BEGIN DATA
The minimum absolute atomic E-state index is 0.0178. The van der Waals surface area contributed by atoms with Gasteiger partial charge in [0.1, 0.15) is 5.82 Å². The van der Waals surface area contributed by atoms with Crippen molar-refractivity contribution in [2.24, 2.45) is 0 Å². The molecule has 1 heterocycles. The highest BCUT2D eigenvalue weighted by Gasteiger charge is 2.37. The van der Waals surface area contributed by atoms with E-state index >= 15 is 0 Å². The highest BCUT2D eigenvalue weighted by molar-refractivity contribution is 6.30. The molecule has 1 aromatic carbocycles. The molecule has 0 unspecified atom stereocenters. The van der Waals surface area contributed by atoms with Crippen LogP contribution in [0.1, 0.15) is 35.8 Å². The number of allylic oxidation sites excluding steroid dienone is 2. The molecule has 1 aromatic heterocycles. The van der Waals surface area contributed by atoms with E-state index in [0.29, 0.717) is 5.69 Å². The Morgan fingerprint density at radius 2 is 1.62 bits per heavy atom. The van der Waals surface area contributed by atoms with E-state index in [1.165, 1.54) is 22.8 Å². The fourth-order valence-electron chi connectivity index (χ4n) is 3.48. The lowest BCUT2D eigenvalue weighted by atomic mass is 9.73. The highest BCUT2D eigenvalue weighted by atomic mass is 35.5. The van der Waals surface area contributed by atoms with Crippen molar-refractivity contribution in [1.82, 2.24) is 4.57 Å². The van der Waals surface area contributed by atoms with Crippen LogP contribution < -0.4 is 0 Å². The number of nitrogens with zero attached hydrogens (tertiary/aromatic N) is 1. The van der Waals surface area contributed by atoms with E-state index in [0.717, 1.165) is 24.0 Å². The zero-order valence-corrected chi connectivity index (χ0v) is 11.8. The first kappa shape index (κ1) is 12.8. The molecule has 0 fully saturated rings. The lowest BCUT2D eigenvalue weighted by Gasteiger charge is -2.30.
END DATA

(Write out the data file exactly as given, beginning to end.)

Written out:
The minimum absolute atomic E-state index is 0.0178. The van der Waals surface area contributed by atoms with Gasteiger partial charge in [0.1, 0.15) is 5.82 Å². The van der Waals surface area contributed by atoms with Crippen molar-refractivity contribution in [2.24, 2.45) is 0 Å². The molecule has 1 heterocycles. The highest BCUT2D eigenvalue weighted by Gasteiger charge is 2.37. The van der Waals surface area contributed by atoms with E-state index >= 15 is 0 Å². The highest BCUT2D eigenvalue weighted by molar-refractivity contribution is 6.30. The molecule has 1 aromatic carbocycles. The molecule has 0 unspecified atom stereocenters. The van der Waals surface area contributed by atoms with Crippen LogP contribution in [0.1, 0.15) is 35.8 Å². The number of allylic oxidation sites excluding steroid dienone is 2. The molecule has 1 aromatic heterocycles. The van der Waals surface area contributed by atoms with E-state index in [0.29, 0.717) is 5.69 Å². The Morgan fingerprint density at radius 2 is 1.62 bits per heavy atom. The van der Waals surface area contributed by atoms with E-state index in [1.165, 1.54) is 22.8 Å². The fourth-order valence-electron chi connectivity index (χ4n) is 3.48. The lowest BCUT2D eigenvalue weighted by atomic mass is 9.73. The highest BCUT2D eigenvalue weighted by atomic mass is 35.5. The van der Waals surface area contributed by atoms with Crippen molar-refractivity contribution in [1.82, 2.24) is 4.57 Å². The van der Waals surface area contributed by atoms with Crippen LogP contribution < -0.4 is 0 Å². The number of nitrogens with zero attached hydrogens (tertiary/aromatic N) is 1. The van der Waals surface area contributed by atoms with E-state index in [0.717, 1.165) is 24.0 Å². The zero-order valence-corrected chi connectivity index (χ0v) is 11.8. The first kappa shape index (κ1) is 12.8. The molecule has 0 fully saturated rings. The lowest BCUT2D eigenvalue weighted by Gasteiger charge is -2.30.